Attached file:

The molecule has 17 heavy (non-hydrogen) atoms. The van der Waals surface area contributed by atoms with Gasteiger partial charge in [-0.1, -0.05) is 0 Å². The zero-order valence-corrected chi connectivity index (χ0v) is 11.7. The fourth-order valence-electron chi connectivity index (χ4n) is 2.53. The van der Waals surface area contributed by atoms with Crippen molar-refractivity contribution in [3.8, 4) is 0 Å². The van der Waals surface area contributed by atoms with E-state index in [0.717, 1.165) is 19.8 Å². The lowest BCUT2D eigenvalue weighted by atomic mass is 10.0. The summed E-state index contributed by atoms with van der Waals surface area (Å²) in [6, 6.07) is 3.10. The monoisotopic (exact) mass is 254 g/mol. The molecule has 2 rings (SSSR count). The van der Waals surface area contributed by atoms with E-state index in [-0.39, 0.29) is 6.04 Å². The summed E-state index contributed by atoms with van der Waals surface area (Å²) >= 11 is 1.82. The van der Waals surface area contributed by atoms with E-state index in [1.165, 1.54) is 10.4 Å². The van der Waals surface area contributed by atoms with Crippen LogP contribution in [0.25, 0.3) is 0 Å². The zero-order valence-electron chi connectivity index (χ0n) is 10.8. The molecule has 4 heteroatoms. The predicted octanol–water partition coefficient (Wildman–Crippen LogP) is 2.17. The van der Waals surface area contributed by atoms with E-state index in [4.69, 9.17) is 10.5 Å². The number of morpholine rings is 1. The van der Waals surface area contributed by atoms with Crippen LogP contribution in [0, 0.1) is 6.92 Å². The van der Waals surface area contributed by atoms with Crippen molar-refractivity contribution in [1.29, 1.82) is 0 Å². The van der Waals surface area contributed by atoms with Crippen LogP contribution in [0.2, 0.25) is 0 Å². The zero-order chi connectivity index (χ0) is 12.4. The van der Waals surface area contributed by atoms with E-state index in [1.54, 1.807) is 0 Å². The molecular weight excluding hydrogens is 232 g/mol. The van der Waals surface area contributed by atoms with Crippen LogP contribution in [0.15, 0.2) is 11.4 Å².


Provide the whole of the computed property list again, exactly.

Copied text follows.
The molecule has 17 heavy (non-hydrogen) atoms. The van der Waals surface area contributed by atoms with Gasteiger partial charge in [-0.1, -0.05) is 0 Å². The zero-order valence-corrected chi connectivity index (χ0v) is 11.7. The fourth-order valence-electron chi connectivity index (χ4n) is 2.53. The van der Waals surface area contributed by atoms with Crippen molar-refractivity contribution in [3.8, 4) is 0 Å². The van der Waals surface area contributed by atoms with E-state index in [0.717, 1.165) is 19.8 Å². The lowest BCUT2D eigenvalue weighted by atomic mass is 10.0. The summed E-state index contributed by atoms with van der Waals surface area (Å²) in [6, 6.07) is 3.10. The monoisotopic (exact) mass is 254 g/mol. The molecule has 2 rings (SSSR count). The van der Waals surface area contributed by atoms with E-state index in [-0.39, 0.29) is 6.04 Å². The summed E-state index contributed by atoms with van der Waals surface area (Å²) >= 11 is 1.82. The van der Waals surface area contributed by atoms with E-state index in [1.165, 1.54) is 10.4 Å². The van der Waals surface area contributed by atoms with Crippen LogP contribution in [0.25, 0.3) is 0 Å². The zero-order valence-electron chi connectivity index (χ0n) is 10.8. The molecule has 4 heteroatoms. The predicted octanol–water partition coefficient (Wildman–Crippen LogP) is 2.17. The van der Waals surface area contributed by atoms with E-state index in [4.69, 9.17) is 10.5 Å². The number of morpholine rings is 1. The van der Waals surface area contributed by atoms with Crippen LogP contribution in [0, 0.1) is 6.92 Å². The van der Waals surface area contributed by atoms with Crippen molar-refractivity contribution in [1.29, 1.82) is 0 Å². The van der Waals surface area contributed by atoms with Crippen LogP contribution in [0.2, 0.25) is 0 Å². The zero-order chi connectivity index (χ0) is 12.4. The van der Waals surface area contributed by atoms with E-state index in [1.54, 1.807) is 0 Å². The molecular weight excluding hydrogens is 232 g/mol. The van der Waals surface area contributed by atoms with Crippen LogP contribution in [0.15, 0.2) is 11.4 Å².